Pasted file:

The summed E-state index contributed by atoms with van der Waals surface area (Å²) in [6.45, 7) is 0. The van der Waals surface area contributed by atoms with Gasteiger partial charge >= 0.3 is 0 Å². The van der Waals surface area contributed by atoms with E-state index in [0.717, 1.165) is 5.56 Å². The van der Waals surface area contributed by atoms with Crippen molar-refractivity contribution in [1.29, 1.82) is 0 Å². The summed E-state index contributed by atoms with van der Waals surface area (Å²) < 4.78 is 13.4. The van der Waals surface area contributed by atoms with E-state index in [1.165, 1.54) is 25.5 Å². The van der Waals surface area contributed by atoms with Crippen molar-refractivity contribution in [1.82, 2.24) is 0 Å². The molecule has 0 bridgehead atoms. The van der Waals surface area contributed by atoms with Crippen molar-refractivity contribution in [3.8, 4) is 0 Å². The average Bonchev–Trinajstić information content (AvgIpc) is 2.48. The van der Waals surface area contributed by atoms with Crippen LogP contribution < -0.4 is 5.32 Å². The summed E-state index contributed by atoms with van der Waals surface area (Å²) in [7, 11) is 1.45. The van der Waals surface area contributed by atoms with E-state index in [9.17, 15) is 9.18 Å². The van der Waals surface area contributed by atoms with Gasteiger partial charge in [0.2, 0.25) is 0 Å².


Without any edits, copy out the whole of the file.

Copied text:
The summed E-state index contributed by atoms with van der Waals surface area (Å²) in [6.45, 7) is 0. The van der Waals surface area contributed by atoms with Gasteiger partial charge >= 0.3 is 0 Å². The van der Waals surface area contributed by atoms with E-state index in [0.717, 1.165) is 5.56 Å². The van der Waals surface area contributed by atoms with Crippen molar-refractivity contribution in [1.29, 1.82) is 0 Å². The summed E-state index contributed by atoms with van der Waals surface area (Å²) < 4.78 is 13.4. The van der Waals surface area contributed by atoms with E-state index in [1.165, 1.54) is 25.5 Å². The van der Waals surface area contributed by atoms with Crippen molar-refractivity contribution in [1.82, 2.24) is 0 Å². The molecule has 0 bridgehead atoms. The van der Waals surface area contributed by atoms with Crippen molar-refractivity contribution in [3.8, 4) is 0 Å². The average Bonchev–Trinajstić information content (AvgIpc) is 2.48. The van der Waals surface area contributed by atoms with Crippen LogP contribution < -0.4 is 5.32 Å². The summed E-state index contributed by atoms with van der Waals surface area (Å²) in [7, 11) is 1.45. The van der Waals surface area contributed by atoms with E-state index in [9.17, 15) is 9.18 Å². The van der Waals surface area contributed by atoms with Gasteiger partial charge in [0.2, 0.25) is 0 Å².